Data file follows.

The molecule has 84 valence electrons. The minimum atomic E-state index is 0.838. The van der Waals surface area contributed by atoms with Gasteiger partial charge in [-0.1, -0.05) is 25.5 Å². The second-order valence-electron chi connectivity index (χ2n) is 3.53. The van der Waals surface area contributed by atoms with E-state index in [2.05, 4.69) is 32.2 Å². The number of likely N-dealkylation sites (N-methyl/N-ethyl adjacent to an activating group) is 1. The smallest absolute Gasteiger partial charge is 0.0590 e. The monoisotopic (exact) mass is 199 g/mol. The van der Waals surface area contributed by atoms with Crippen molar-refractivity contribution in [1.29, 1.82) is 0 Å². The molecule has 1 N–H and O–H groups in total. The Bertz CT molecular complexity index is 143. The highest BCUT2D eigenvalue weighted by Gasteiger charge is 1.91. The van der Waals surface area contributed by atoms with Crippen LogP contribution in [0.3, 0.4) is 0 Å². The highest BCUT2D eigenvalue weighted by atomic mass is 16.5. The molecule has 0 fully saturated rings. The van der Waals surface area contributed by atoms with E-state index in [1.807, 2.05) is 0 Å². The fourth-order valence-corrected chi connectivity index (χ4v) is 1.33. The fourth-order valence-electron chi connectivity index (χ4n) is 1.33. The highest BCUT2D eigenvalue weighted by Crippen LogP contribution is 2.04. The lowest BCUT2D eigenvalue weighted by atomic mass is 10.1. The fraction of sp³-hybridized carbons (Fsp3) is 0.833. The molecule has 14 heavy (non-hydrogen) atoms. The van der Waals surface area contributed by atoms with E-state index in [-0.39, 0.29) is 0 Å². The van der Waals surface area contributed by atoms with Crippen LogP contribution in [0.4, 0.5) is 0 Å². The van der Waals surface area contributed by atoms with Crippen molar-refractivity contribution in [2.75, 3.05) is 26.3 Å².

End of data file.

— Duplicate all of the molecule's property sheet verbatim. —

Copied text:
The molecule has 84 valence electrons. The minimum atomic E-state index is 0.838. The van der Waals surface area contributed by atoms with Gasteiger partial charge in [-0.1, -0.05) is 25.5 Å². The second-order valence-electron chi connectivity index (χ2n) is 3.53. The van der Waals surface area contributed by atoms with E-state index in [2.05, 4.69) is 32.2 Å². The number of likely N-dealkylation sites (N-methyl/N-ethyl adjacent to an activating group) is 1. The smallest absolute Gasteiger partial charge is 0.0590 e. The monoisotopic (exact) mass is 199 g/mol. The van der Waals surface area contributed by atoms with Crippen molar-refractivity contribution in [1.29, 1.82) is 0 Å². The molecule has 1 N–H and O–H groups in total. The Bertz CT molecular complexity index is 143. The highest BCUT2D eigenvalue weighted by Gasteiger charge is 1.91. The van der Waals surface area contributed by atoms with Crippen LogP contribution in [0.3, 0.4) is 0 Å². The highest BCUT2D eigenvalue weighted by atomic mass is 16.5. The molecule has 0 fully saturated rings. The van der Waals surface area contributed by atoms with E-state index in [1.807, 2.05) is 0 Å². The fourth-order valence-corrected chi connectivity index (χ4v) is 1.33. The fourth-order valence-electron chi connectivity index (χ4n) is 1.33. The highest BCUT2D eigenvalue weighted by Crippen LogP contribution is 2.04. The lowest BCUT2D eigenvalue weighted by atomic mass is 10.1. The fraction of sp³-hybridized carbons (Fsp3) is 0.833. The molecule has 14 heavy (non-hydrogen) atoms. The van der Waals surface area contributed by atoms with E-state index in [-0.39, 0.29) is 0 Å². The van der Waals surface area contributed by atoms with Crippen LogP contribution in [0.4, 0.5) is 0 Å². The van der Waals surface area contributed by atoms with Crippen molar-refractivity contribution in [2.75, 3.05) is 26.3 Å².